I recently read a really fascinating article in The Reading Teacher called “Literacy Instruction With Digital and Media Technologies” by Diane Barone and Todd Wright that discussed how blended classrooms can engage our students (you’ll need to be a member of The Reading Teacher in order to read it). In the article, the authors cite 3 key ideas that teachers must remember:
“1. Simply using software programs on computers does not prepare students for new literacies’ expectations.
2. New literacies are deictic in that they constantly change and require teachers to embrace these changes.
3. New literacies are essential in classrooms so that equal opportunities are offered to all students.”
Just after I read the article, I cotaught a lesson with the library/media specialist in the computer lab. During this lesson, she wanted the students to locate information on World Book Online in order to answer questions. About half way through the period, she came over to me and asked, “Why do all the students think they can type the whole question into search box instead of the key words?” That basic question reminded me that simply using technology is not enough to develop literacy skills. The students need direct instruction, modeling, and support strategies for identifying key words, selecting a search result, and skimming the text. The lesson had a decent foundation, but our implementation needed improvement.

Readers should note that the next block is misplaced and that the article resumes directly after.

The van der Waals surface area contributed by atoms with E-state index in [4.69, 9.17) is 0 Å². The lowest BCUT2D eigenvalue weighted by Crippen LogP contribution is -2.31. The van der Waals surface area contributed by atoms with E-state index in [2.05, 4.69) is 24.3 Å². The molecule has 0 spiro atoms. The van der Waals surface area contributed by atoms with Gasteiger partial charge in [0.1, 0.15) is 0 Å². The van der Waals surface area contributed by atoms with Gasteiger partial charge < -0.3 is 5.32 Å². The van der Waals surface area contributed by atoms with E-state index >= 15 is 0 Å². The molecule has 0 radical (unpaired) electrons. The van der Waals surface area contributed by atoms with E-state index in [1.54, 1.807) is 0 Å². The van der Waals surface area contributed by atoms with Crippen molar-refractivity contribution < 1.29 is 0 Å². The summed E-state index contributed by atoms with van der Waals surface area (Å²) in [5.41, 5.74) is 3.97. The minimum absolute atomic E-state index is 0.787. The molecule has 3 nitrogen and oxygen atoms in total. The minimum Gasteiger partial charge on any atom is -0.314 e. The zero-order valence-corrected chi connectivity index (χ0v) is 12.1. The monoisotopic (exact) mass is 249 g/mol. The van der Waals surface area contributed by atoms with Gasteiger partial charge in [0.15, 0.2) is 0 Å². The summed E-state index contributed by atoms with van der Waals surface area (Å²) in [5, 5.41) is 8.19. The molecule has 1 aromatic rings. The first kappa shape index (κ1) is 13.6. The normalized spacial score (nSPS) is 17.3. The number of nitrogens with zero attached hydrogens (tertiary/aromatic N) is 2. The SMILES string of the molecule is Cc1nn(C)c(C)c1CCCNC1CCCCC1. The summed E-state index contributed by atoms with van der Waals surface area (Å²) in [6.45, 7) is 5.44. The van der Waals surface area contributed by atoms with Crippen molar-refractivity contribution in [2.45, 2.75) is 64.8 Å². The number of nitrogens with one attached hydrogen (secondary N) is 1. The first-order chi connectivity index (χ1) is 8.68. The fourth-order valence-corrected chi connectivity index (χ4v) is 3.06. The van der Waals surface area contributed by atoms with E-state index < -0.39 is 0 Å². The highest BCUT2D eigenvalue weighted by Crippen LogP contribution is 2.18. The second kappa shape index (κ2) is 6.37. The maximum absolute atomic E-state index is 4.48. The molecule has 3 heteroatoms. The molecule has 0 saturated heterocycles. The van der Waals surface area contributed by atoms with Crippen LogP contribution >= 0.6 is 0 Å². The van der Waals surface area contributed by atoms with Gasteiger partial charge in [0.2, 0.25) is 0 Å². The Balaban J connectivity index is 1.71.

What was even more striking to me was that fact that we had just finished a key word search unit in connection with our science fair research. Just like every other skill the students learn in school, once is not enough. We need to teach, reteach, confer, model, and repeat until new literacy skills become second nature to the students.
It will take a lot of work—but I’m excited for the direction we’re heading in. Now if only I could teach in a one-to-one laptop classroom like the teacher in the article and the Floydada Independent School District do!